The Open Source Road Ahead: Individuals matter

OSI logoJim Jagielski, Simon Phipps and Mark Radcliffe at OSBC unveiled OSI plan during the “A New OSI for a New Decade: Rebooting the Open Source Initiative OSI” session (presentation). Some reports stressed the importance of organizations, but volunteers are welcome too!

In Simon words:

OSI is switching to a representative governance. While we’ll be creating affiliate schemes for organisations during the year, we already have the groups where individuals can get involved. You could:

  • Join in with the Infrastructure Working Group to help run OSI’s web site and mail server;
  • Join the Communications Working Group and help write or translate news releases;
  • Participate in the license-review mailing list;
  • Watch for news of the other working groups as they are revamped.

Individuals matter, especially within open source organizations (Apache Foundation and many other organizations docet). The personal affiliate scheme will allow OSI to effectively empower working groups, as Andrew Oliver – Apache POI founder and OSI board member – nicely explained to me.

Yes most of the OSI’s business will be carried out by working groups. The board will become mainly supervisory and members of the working groups can vote on the board members and/or become chairs of those to be nominated to the board. Oh and a key piece is the board becomes far less important. A key problem with the current system is the board is also the workforce.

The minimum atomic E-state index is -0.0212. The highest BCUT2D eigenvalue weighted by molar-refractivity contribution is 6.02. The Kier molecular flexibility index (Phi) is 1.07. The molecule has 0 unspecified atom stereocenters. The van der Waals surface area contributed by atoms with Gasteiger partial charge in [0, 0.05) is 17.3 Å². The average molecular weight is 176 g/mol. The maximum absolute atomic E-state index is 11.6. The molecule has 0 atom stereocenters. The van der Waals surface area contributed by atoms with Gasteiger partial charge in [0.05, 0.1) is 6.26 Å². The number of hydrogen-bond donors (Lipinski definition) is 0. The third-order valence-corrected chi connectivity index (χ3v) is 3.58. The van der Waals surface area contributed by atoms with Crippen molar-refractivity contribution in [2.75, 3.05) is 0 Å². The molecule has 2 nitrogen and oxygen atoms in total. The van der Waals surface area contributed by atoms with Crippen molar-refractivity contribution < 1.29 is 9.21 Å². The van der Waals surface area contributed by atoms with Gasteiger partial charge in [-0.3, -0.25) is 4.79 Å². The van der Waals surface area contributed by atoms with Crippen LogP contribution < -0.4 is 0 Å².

Historically the workforce has been an issue, a much more serious one than the fear of subversion, a ‘classic’ within the context of free open source software organizations.

grana padanoOSI can make a lot to promote open source, ranging from put an end to vendor lock-in to join the open core debate and help to make things clearer for users and customers. Rob Bearden and Peter Fenton of Benchmark Capital put a clear definition between open source & “enterprise” among must have for open source vendors (a things that few of them do, actually).

OSI could create a website section to enlist companies who make clear what is (and what is not) open source, given them a chance to get a free ad for their business simply by sticking to certain communication rules.